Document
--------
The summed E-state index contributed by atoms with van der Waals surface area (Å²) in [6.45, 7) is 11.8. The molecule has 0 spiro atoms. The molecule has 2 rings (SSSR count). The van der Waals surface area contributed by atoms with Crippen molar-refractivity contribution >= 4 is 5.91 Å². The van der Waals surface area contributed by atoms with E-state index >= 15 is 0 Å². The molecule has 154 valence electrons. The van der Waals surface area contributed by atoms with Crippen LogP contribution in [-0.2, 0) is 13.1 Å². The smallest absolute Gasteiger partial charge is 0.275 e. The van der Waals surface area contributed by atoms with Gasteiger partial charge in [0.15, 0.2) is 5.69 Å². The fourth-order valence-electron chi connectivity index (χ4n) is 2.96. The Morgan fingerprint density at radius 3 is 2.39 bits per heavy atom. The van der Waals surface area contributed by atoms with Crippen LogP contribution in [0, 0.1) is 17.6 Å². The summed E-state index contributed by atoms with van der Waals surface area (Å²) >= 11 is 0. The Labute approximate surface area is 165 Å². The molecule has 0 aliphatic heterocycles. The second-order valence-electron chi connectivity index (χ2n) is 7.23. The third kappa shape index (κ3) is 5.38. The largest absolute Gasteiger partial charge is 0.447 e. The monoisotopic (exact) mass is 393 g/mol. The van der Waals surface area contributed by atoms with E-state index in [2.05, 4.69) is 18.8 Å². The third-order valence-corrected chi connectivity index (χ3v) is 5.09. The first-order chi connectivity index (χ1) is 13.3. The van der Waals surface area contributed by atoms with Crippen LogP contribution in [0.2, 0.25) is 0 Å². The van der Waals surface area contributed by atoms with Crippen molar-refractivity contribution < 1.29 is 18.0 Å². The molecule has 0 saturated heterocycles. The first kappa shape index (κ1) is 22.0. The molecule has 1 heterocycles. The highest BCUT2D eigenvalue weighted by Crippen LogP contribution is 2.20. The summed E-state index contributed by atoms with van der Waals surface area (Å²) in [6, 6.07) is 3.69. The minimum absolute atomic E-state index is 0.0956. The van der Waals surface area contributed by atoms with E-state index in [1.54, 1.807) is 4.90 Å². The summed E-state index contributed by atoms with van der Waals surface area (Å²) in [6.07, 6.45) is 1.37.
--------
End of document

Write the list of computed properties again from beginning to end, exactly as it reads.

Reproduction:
The summed E-state index contributed by atoms with van der Waals surface area (Å²) in [6.45, 7) is 11.8. The molecule has 0 spiro atoms. The molecule has 2 rings (SSSR count). The van der Waals surface area contributed by atoms with Crippen molar-refractivity contribution >= 4 is 5.91 Å². The van der Waals surface area contributed by atoms with E-state index >= 15 is 0 Å². The molecule has 154 valence electrons. The van der Waals surface area contributed by atoms with Crippen LogP contribution in [-0.2, 0) is 13.1 Å². The smallest absolute Gasteiger partial charge is 0.275 e. The van der Waals surface area contributed by atoms with Gasteiger partial charge in [0.15, 0.2) is 5.69 Å². The fourth-order valence-electron chi connectivity index (χ4n) is 2.96. The Morgan fingerprint density at radius 3 is 2.39 bits per heavy atom. The van der Waals surface area contributed by atoms with Crippen LogP contribution in [0, 0.1) is 17.6 Å². The summed E-state index contributed by atoms with van der Waals surface area (Å²) >= 11 is 0. The Labute approximate surface area is 165 Å². The molecule has 0 aliphatic heterocycles. The second-order valence-electron chi connectivity index (χ2n) is 7.23. The third kappa shape index (κ3) is 5.38. The largest absolute Gasteiger partial charge is 0.447 e. The monoisotopic (exact) mass is 393 g/mol. The van der Waals surface area contributed by atoms with E-state index in [2.05, 4.69) is 18.8 Å². The third-order valence-corrected chi connectivity index (χ3v) is 5.09. The first-order chi connectivity index (χ1) is 13.3. The van der Waals surface area contributed by atoms with Crippen LogP contribution in [0.2, 0.25) is 0 Å². The van der Waals surface area contributed by atoms with Crippen molar-refractivity contribution < 1.29 is 18.0 Å². The molecule has 0 saturated heterocycles. The first kappa shape index (κ1) is 22.0. The molecule has 1 heterocycles. The highest BCUT2D eigenvalue weighted by Crippen LogP contribution is 2.20. The summed E-state index contributed by atoms with van der Waals surface area (Å²) in [6, 6.07) is 3.69. The minimum absolute atomic E-state index is 0.0956. The van der Waals surface area contributed by atoms with E-state index in [1.54, 1.807) is 4.90 Å². The summed E-state index contributed by atoms with van der Waals surface area (Å²) in [6.07, 6.45) is 1.37.